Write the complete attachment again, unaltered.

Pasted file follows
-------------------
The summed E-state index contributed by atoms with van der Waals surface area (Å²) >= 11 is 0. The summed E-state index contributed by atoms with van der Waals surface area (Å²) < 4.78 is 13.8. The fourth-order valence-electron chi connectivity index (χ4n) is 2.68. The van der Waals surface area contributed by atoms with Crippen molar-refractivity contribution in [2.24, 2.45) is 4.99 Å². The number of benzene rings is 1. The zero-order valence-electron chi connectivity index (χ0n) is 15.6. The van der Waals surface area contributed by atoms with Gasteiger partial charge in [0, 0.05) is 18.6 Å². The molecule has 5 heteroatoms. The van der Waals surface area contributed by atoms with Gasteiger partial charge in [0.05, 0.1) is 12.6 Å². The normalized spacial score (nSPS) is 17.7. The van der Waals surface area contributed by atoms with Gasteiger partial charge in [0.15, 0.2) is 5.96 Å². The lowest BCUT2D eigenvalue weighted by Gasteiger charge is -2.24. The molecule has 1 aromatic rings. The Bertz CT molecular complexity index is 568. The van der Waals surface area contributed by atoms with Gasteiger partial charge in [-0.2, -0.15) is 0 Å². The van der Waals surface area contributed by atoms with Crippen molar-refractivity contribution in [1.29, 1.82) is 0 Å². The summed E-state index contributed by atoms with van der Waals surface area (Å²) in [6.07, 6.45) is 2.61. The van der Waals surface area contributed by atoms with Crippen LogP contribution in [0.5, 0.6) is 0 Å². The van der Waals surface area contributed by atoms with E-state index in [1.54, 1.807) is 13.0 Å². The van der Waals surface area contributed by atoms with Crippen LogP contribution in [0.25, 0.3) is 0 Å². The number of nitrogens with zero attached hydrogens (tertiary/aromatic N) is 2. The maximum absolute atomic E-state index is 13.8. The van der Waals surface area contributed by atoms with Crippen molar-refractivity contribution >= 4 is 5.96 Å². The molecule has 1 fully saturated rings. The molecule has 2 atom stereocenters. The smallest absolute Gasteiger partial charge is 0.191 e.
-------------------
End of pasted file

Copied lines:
The summed E-state index contributed by atoms with van der Waals surface area (Å²) >= 11 is 0. The summed E-state index contributed by atoms with van der Waals surface area (Å²) < 4.78 is 13.8. The fourth-order valence-electron chi connectivity index (χ4n) is 2.68. The van der Waals surface area contributed by atoms with Crippen molar-refractivity contribution in [2.24, 2.45) is 4.99 Å². The number of benzene rings is 1. The zero-order valence-electron chi connectivity index (χ0n) is 15.6. The van der Waals surface area contributed by atoms with Gasteiger partial charge in [0, 0.05) is 18.6 Å². The molecule has 5 heteroatoms. The van der Waals surface area contributed by atoms with Gasteiger partial charge in [0.05, 0.1) is 12.6 Å². The normalized spacial score (nSPS) is 17.7. The van der Waals surface area contributed by atoms with Gasteiger partial charge in [0.15, 0.2) is 5.96 Å². The lowest BCUT2D eigenvalue weighted by Gasteiger charge is -2.24. The molecule has 1 aromatic rings. The Bertz CT molecular complexity index is 568. The van der Waals surface area contributed by atoms with Gasteiger partial charge in [-0.2, -0.15) is 0 Å². The van der Waals surface area contributed by atoms with Crippen molar-refractivity contribution in [1.29, 1.82) is 0 Å². The summed E-state index contributed by atoms with van der Waals surface area (Å²) in [6.07, 6.45) is 2.61. The van der Waals surface area contributed by atoms with Crippen LogP contribution in [0.5, 0.6) is 0 Å². The van der Waals surface area contributed by atoms with E-state index in [1.54, 1.807) is 13.0 Å². The van der Waals surface area contributed by atoms with Crippen LogP contribution in [0.25, 0.3) is 0 Å². The number of nitrogens with zero attached hydrogens (tertiary/aromatic N) is 2. The maximum absolute atomic E-state index is 13.8. The van der Waals surface area contributed by atoms with Crippen molar-refractivity contribution >= 4 is 5.96 Å². The molecule has 1 fully saturated rings. The molecule has 2 atom stereocenters. The smallest absolute Gasteiger partial charge is 0.191 e.